I was at the home of John Muir, one of my favorite modern historical figures whom I would file right next to Theodore Roosevelt. I was excited. Before me stood his Italiante Victorian mansion in the Alhambra Valley of Martinez, California. It was a tall boxy white house with palm trees in front. Behind it lay orchards and a giant sequoia. I thought I was coming to this National Park site the summer before, but I found myself at Muir Woods National Monument, a pocket of forest named after John Muir, instead. I was confused, for I couldn’t find his house, but now I was here. I made it!
I first came across the name John Muir on a small leather pocket-sized journal that had the overused quote on it, “The mountains are calling, and I must go.” I went on to learn a lot about him through the Ken Burns documentary: The National Parks. Later I couldn’t help but learn more about him at Yosemite National Park. My intrigue was sparked. I bought his book “A Thousand-Mile Walk to the Gulf,” at the visitor center of the Big South Fork in East Tennessee, and then listened to a number of his books in audio. His eloquent descriptions of nature and his ability to engulf the reader (or listener in this case) in his words, removed me from my troubles and lulled me to sleep pleasantly many nights.
Upon reflection, I have found I esteem and value John Muir for primarily four reasons: his perspective, his contribution to conservation, his writings, and his simple intrigue. I thought before describing his home, it is worthwhile to explore what John Muir means to me, so I will unpack each of these reasons.
In regard to perspective, John Muir viewed nature in such a meaningful and profound way. No other person has been able to influence my view of nature and add such unique meaningful perspective as John Muir. He beheld great wonders of nature as “cathedrals,” spiritual, soul enriching places crafted by God, direct artistry by Him. The Yosemite Valley was perhaps his favorite of cathedrals and he advocated tirelessly for its preservation. “No temple made with hands can compare to the Yosemite,” he’d write. He believed these sacred places were means of healing and restoration for man. “They will kill care, save you from deadly apathy, set you free…” His sacred view of nature has helped me to approach nature in such a manner as to silence myself, step lightly with wonder, and appreciate the brushstrokes of the Creator.
In addition to his perspective on large areas as sacred temples and cathedrals, he also gave a great deal of thought to the small minor details in nature. He studied plants meticulously out of sheer joy and interest. He saw consistencies in design elements among even the most diverse of things, what he found to be trademarks of a common designer. He believed everything in nature was connected by this craftsmanship. His thrill of a small flower or treasure in a droplet of dew, has influenced my ability to find beauty, appreciate the small details, and look for those signatures of God even in the commonplace occurrences of nature. “Nowhere will you see the majestic operations of Nature more clearly revealed beside the frailest, most gentle and peaceful things.”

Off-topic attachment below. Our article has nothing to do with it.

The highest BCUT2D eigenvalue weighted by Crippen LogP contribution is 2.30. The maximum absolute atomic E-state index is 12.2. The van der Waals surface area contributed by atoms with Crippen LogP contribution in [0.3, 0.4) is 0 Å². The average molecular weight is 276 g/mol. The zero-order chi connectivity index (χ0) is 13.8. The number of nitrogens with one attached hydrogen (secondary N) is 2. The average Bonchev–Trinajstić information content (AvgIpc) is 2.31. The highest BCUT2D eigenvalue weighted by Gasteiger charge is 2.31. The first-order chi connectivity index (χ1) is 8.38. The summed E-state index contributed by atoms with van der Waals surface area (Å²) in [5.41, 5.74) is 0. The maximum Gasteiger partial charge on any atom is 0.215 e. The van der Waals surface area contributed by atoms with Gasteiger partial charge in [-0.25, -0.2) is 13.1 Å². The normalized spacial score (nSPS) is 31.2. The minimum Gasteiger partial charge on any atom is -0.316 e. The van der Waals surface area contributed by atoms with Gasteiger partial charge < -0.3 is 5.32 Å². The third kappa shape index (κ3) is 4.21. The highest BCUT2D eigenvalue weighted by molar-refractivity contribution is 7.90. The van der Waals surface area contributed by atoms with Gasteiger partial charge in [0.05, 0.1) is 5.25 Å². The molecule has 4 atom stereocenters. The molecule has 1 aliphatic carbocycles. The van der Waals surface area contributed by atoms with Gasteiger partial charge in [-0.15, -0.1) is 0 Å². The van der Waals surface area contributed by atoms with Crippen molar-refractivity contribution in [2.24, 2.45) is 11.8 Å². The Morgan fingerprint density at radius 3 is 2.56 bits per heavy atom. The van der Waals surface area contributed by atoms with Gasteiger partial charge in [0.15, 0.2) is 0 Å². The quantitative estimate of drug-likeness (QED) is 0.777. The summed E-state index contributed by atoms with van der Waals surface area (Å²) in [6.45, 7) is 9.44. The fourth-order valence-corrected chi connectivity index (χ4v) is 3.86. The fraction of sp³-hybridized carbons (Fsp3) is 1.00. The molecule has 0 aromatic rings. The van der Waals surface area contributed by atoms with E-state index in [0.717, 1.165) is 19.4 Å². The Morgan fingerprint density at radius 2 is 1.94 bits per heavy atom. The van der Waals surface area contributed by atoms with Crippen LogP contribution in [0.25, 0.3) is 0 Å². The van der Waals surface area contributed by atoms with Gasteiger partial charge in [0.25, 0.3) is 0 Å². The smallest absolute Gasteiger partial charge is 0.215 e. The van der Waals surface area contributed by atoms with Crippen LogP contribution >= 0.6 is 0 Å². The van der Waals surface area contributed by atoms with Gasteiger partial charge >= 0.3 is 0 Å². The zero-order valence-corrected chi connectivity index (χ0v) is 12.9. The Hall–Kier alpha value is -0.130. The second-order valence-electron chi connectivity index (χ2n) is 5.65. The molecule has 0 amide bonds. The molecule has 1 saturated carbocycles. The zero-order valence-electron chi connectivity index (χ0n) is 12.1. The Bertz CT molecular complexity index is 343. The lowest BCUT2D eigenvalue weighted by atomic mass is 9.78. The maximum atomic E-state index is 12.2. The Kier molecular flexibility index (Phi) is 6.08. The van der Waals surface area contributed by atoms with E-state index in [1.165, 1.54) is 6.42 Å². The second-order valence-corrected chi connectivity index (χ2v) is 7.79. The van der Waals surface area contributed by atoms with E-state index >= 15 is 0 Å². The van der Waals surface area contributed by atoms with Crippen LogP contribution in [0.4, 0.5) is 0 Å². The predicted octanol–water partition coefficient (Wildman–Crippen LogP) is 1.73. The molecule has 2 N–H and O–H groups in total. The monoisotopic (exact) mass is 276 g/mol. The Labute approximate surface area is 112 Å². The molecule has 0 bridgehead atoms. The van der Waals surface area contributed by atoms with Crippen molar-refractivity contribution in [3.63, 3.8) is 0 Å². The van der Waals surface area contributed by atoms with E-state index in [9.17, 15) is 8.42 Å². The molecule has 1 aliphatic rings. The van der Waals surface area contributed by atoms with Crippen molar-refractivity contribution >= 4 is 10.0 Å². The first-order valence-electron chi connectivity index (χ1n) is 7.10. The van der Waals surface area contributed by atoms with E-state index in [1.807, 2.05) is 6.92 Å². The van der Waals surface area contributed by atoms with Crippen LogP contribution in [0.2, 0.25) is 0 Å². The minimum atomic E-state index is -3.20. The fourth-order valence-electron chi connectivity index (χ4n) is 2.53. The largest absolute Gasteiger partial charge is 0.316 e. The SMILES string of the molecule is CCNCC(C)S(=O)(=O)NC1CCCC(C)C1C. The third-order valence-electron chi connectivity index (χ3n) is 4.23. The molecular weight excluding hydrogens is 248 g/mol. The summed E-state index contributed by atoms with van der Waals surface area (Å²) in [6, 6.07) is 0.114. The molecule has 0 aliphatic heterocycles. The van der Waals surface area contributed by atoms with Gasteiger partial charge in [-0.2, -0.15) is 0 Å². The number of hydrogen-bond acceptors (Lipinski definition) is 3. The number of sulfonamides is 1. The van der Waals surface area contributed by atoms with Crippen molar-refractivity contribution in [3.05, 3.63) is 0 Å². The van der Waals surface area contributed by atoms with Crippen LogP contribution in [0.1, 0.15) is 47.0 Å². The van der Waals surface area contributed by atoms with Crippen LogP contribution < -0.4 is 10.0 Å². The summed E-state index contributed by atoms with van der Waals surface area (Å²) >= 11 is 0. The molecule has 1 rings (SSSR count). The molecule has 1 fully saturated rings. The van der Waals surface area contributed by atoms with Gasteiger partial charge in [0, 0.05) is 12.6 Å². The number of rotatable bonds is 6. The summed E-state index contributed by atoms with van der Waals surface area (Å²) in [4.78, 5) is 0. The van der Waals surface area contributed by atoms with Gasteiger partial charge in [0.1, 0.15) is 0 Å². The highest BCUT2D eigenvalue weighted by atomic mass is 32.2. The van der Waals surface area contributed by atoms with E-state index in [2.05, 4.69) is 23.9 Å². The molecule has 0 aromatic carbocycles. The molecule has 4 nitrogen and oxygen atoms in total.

These perspectives of course are evident through his writing, and I value his writing beyond even these unique perspectives, for he writes intriguing and daring tales of adventure in all climates and terrains. He tells us about his thousand-mile walk from northern Kentucky to the Gulf of Mexico on foot, his days of pasturing in the Sierra Nevada, his trekking up glaciers in Alaska, and so much more. His writing is eloquent, clear, and descriptive. He is an excellent writer, a fine craftsman with his words. I also delight in his personification of the elements of nature. In a storm he once described trees as “excited, bowing to the roaring storm, waving, swirling, tossing their branches in glorious enthusiasm like worship… No wonder the hills and groves were God’s first temples.” And when describing the winds, they were “singing in wild accord playing on every tree and rock, surging against the huge brows and domes and outstanding battlements.”
It was largely through his writing he was able to persuade efforts toward conservation. Whether through direct plea or exhibiting the value of nature through his wondrous descriptions, his goal was to get people out in nature and discover its value for themselves. Although not founded until two years after his death, John Muir is considered the father of the National Park Service because the principals of the park service were so profoundly rooted in Muir’s ideals and advocacy. Although his legacy runs through the whole National Park Service, Muir is most largely connected with California and with Yosemite National Park. He once guided Theodore Roosevelt on a famous camping trip in Yosemite. Camping beneath a giant sequoia, he convinced Roosevelt to preserve this national treasure as federal land. Without Muir, many of our national park treasures may have been lost to industry and manufacturing. Muir set the stage and started the conversation for the conservation of our public lands. He did so with such fervent passion, often most exhibited behind the pen.